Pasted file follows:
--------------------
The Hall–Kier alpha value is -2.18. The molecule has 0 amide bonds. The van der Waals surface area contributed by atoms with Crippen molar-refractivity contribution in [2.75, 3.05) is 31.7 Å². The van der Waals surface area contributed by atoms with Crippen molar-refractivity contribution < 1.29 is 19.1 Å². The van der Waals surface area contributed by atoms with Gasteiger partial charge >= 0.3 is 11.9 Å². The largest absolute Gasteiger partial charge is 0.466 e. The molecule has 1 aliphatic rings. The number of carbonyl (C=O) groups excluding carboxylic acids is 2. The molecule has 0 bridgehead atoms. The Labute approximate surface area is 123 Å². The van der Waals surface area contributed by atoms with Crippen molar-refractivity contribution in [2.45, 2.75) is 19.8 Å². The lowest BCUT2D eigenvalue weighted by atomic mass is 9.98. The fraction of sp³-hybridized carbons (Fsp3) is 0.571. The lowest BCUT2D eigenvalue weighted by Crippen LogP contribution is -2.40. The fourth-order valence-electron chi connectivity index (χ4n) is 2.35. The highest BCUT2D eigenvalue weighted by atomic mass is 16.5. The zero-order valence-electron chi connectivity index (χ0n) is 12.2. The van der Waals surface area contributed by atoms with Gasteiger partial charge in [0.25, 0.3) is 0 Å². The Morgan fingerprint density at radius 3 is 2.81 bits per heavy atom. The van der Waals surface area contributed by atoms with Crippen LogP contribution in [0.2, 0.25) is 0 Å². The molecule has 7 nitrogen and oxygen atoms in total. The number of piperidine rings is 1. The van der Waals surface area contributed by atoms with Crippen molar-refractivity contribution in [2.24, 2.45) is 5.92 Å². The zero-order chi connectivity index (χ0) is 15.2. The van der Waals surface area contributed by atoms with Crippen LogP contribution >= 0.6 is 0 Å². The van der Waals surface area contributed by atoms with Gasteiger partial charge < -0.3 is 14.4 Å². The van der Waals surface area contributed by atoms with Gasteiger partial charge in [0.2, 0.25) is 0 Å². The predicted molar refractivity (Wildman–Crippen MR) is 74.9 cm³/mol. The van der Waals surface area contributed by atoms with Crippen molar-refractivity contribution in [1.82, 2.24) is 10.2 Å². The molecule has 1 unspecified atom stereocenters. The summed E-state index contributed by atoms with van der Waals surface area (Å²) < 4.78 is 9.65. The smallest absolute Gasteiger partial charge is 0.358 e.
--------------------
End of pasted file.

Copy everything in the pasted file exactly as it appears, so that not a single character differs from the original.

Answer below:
The Hall–Kier alpha value is -2.18. The molecule has 0 amide bonds. The van der Waals surface area contributed by atoms with Crippen molar-refractivity contribution in [2.75, 3.05) is 31.7 Å². The van der Waals surface area contributed by atoms with Crippen molar-refractivity contribution < 1.29 is 19.1 Å². The van der Waals surface area contributed by atoms with Gasteiger partial charge >= 0.3 is 11.9 Å². The largest absolute Gasteiger partial charge is 0.466 e. The molecule has 1 aliphatic rings. The number of carbonyl (C=O) groups excluding carboxylic acids is 2. The molecule has 0 bridgehead atoms. The Labute approximate surface area is 123 Å². The van der Waals surface area contributed by atoms with Crippen molar-refractivity contribution in [2.45, 2.75) is 19.8 Å². The lowest BCUT2D eigenvalue weighted by atomic mass is 9.98. The fraction of sp³-hybridized carbons (Fsp3) is 0.571. The lowest BCUT2D eigenvalue weighted by Crippen LogP contribution is -2.40. The fourth-order valence-electron chi connectivity index (χ4n) is 2.35. The highest BCUT2D eigenvalue weighted by atomic mass is 16.5. The zero-order valence-electron chi connectivity index (χ0n) is 12.2. The van der Waals surface area contributed by atoms with Gasteiger partial charge in [0.25, 0.3) is 0 Å². The Morgan fingerprint density at radius 3 is 2.81 bits per heavy atom. The van der Waals surface area contributed by atoms with Crippen LogP contribution in [0.2, 0.25) is 0 Å². The molecule has 7 nitrogen and oxygen atoms in total. The number of piperidine rings is 1. The van der Waals surface area contributed by atoms with Crippen molar-refractivity contribution in [2.24, 2.45) is 5.92 Å². The zero-order chi connectivity index (χ0) is 15.2. The van der Waals surface area contributed by atoms with Crippen LogP contribution >= 0.6 is 0 Å². The van der Waals surface area contributed by atoms with Gasteiger partial charge < -0.3 is 14.4 Å². The van der Waals surface area contributed by atoms with Gasteiger partial charge in [0.2, 0.25) is 0 Å². The predicted molar refractivity (Wildman–Crippen MR) is 74.9 cm³/mol. The van der Waals surface area contributed by atoms with Crippen molar-refractivity contribution in [1.82, 2.24) is 10.2 Å². The molecule has 1 unspecified atom stereocenters. The summed E-state index contributed by atoms with van der Waals surface area (Å²) < 4.78 is 9.65. The smallest absolute Gasteiger partial charge is 0.358 e.